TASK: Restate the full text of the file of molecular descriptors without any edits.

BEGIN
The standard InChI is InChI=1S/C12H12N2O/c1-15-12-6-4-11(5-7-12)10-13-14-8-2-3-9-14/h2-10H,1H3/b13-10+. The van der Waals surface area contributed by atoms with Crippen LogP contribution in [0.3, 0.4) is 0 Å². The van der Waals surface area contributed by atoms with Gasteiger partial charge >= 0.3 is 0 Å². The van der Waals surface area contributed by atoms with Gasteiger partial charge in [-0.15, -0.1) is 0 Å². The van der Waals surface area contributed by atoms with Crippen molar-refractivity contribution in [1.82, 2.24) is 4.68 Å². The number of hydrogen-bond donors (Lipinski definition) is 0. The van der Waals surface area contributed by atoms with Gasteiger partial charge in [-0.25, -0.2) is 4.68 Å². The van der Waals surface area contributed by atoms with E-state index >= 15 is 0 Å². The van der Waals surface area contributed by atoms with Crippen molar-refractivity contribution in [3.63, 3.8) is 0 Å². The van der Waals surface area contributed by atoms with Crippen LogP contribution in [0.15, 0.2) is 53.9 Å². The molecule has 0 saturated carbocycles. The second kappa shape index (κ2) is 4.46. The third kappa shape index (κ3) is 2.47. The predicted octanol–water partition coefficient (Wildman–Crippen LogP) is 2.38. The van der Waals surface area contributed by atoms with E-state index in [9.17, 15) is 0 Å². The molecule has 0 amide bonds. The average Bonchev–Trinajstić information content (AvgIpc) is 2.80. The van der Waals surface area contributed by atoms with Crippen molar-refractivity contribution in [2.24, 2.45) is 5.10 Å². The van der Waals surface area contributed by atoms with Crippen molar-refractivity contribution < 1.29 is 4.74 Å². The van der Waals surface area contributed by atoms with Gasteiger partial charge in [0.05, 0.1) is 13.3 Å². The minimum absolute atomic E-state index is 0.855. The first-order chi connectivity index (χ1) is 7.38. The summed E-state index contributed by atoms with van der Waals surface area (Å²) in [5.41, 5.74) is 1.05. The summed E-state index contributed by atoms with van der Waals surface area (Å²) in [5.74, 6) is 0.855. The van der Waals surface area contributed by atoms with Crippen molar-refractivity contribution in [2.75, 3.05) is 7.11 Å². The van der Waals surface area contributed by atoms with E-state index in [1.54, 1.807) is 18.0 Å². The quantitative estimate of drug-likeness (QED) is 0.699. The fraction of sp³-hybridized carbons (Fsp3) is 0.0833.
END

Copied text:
The standard InChI is InChI=1S/C12H12N2O/c1-15-12-6-4-11(5-7-12)10-13-14-8-2-3-9-14/h2-10H,1H3/b13-10+. The van der Waals surface area contributed by atoms with Crippen LogP contribution in [0.3, 0.4) is 0 Å². The van der Waals surface area contributed by atoms with Gasteiger partial charge >= 0.3 is 0 Å². The van der Waals surface area contributed by atoms with Gasteiger partial charge in [-0.15, -0.1) is 0 Å². The van der Waals surface area contributed by atoms with Crippen molar-refractivity contribution in [1.82, 2.24) is 4.68 Å². The number of hydrogen-bond donors (Lipinski definition) is 0. The van der Waals surface area contributed by atoms with Gasteiger partial charge in [-0.25, -0.2) is 4.68 Å². The van der Waals surface area contributed by atoms with E-state index >= 15 is 0 Å². The van der Waals surface area contributed by atoms with Crippen molar-refractivity contribution in [3.63, 3.8) is 0 Å². The van der Waals surface area contributed by atoms with Crippen LogP contribution in [0.15, 0.2) is 53.9 Å². The molecule has 0 saturated carbocycles. The second kappa shape index (κ2) is 4.46. The third kappa shape index (κ3) is 2.47. The predicted octanol–water partition coefficient (Wildman–Crippen LogP) is 2.38. The van der Waals surface area contributed by atoms with E-state index in [9.17, 15) is 0 Å². The molecule has 0 amide bonds. The average Bonchev–Trinajstić information content (AvgIpc) is 2.80. The van der Waals surface area contributed by atoms with Crippen molar-refractivity contribution in [2.24, 2.45) is 5.10 Å². The van der Waals surface area contributed by atoms with Crippen molar-refractivity contribution < 1.29 is 4.74 Å². The van der Waals surface area contributed by atoms with Gasteiger partial charge in [0.05, 0.1) is 13.3 Å². The minimum absolute atomic E-state index is 0.855. The first-order chi connectivity index (χ1) is 7.38. The summed E-state index contributed by atoms with van der Waals surface area (Å²) in [5.41, 5.74) is 1.05. The summed E-state index contributed by atoms with van der Waals surface area (Å²) in [5.74, 6) is 0.855. The van der Waals surface area contributed by atoms with Crippen molar-refractivity contribution in [2.75, 3.05) is 7.11 Å². The van der Waals surface area contributed by atoms with E-state index in [1.54, 1.807) is 18.0 Å². The quantitative estimate of drug-likeness (QED) is 0.699. The fraction of sp³-hybridized carbons (Fsp3) is 0.0833.